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Audi A4 3.0 CVT: Thinking BMW 3-Series? Check This Out.
By: Michael Cooney

Once upon a time, it almost went without saying that if you wanted the premier small sport sedan, you picked the BMW 3-Series. Well, times change. With the introduction of the redesigned 2002 Audi A4, the playing field was considerably evened. As always, there are pluses and minuses in weighing each competitor, but dollar for dollar, the A4 will come out on top for many satisfied owners.

As with BMW’s 3-Series, Audi’s A4 is available in varieties to please a wide range of buyers. Choose from a 1.8L turbo 4-cylinder, or a 3.0L V-6. Each has 5-valves per cylinder. Next, pick front wheel drive, or all wheel drive, known in Audi-speak as “Quattro”. Finally, you can choose between 4-door sedan, convertible (“Cabriolet”) or station wagon (“Avant”).

The 1.8L four is rated at 170 hp, while the V-6 puts out 220 hp at 6,300 rpm, and 221 lb/ft of torque at 3,200 rpm. My test unit was a front wheel drive 4-door with V-6 and the impressive new CVT automatic transmission. Standard tires are an all-season type in 215/55x16 size.

Sharp-looking, tasteful exterior styling highlighted by body creases that flow along the sides and on through the tail lamps gives the new A4 a freshened appearance that is downright handsome. A higher beltline and flush-fitting tail lamps, door handles and headlamp clusters add to the modernized look. The end result is a sporty sedan presenting a solid, businesslike stance.

Inside, the word again is “tasteful.” With light beige leather, rich wood trim and nicely textured vinyls, this unit’s interior gives the Jaguar X-Type’s a run for the money in this class. Thanks to the considerable seat height adjustment range, effective adjustable lumbar support and, of course, tilt wheel, I was able to get a comfortable, absolutely-perfect-don’t-change-a-thing driving position. Those who enjoy tackling winding roads with gusto, though, will wish for more substantial seat bolsters.

Other nice touches abound, including aluminum interior door latches, gear shift surround, and shift lever, and both one touch up and down on all four windows. Side head airbags are standard for both front occupants.

With such handsome interior and exterior styling creating high expectations, I was pleased to discover that the driving experience did not let me down. The A4 is a highly competent performer. Handling felt precise and secure in all but the most intense corner carving. When exploring cornering limits, the physics of front wheel drive came into play and the A4 wanted to push a bit wide in the corners.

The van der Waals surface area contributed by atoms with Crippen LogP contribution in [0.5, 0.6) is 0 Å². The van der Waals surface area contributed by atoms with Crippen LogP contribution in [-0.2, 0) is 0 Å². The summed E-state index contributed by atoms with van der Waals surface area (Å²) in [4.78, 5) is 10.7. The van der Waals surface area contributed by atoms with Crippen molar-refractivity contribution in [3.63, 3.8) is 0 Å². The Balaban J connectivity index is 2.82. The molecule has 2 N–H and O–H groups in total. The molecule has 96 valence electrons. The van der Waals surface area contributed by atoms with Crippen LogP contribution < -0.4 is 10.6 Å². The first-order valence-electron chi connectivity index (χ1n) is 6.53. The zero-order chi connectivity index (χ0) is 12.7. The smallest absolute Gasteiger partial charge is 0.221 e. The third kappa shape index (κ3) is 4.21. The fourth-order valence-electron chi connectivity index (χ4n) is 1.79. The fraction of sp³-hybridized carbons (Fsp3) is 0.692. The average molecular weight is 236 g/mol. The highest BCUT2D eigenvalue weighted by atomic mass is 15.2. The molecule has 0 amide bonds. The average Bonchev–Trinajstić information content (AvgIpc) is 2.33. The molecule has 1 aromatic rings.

For those wanting higher capabilities, a sport package is available for $750 that offers a firmer suspension and stickier tires. For the ultimate in handling, though, consider the AWD option with either 6-speed stick or 5-speed automatic.

Straight-line performance is good, with 0-60 times around seven seconds flat. Audi’s Multitronic CVT allows for two driving modes. Leave it in “D” and it’s a continuously variable transmission (CVT) that by design always keeps engine speed at the most optimal level for better acceleration and an edge in fuel consumption. Or, if you like to shift your own, move the lever to the side and then push it forward to upshift, or pull back for each downshift. You have, in essence, a 6-speed auto to play with. Switches on the steering wheel duplicate the action of the lever, so you needn’t take your hand off the wheel to shift through the gears.

The Audi A4 CVT is EPA rated at 19-city, 27-highway mpg. My typical mix of driving on freeways, city streets and mountain roads yielded an average of 21.5 mpg. My test unit was optioned with metallic paint ($450) and a Preferred Luxury Package consisting of a power glass sunroof and leather seating ($1,800) for a total, including destination fees, of $34,285. If you prefer all wheel drive, add $1,750.

Now to answer THE question, how does the A4 stack up against BMW’s 3-Series? Quite nicely, as it turns out. In racetrack extremes, the BMW’s rear wheel drive and wee bit sharper reflexes hold a slight edge, although Audi’s AWD option may cancel out that advantage. In the real world, though, the A4 is a strong performer with tons of standard equipment and arguably the most beautiful interior in its segment. On price, it’s more than competitive. You’ll find the A4 to be a most enjoyable place to spend “drive time,” and well worth a closer look before you decide.






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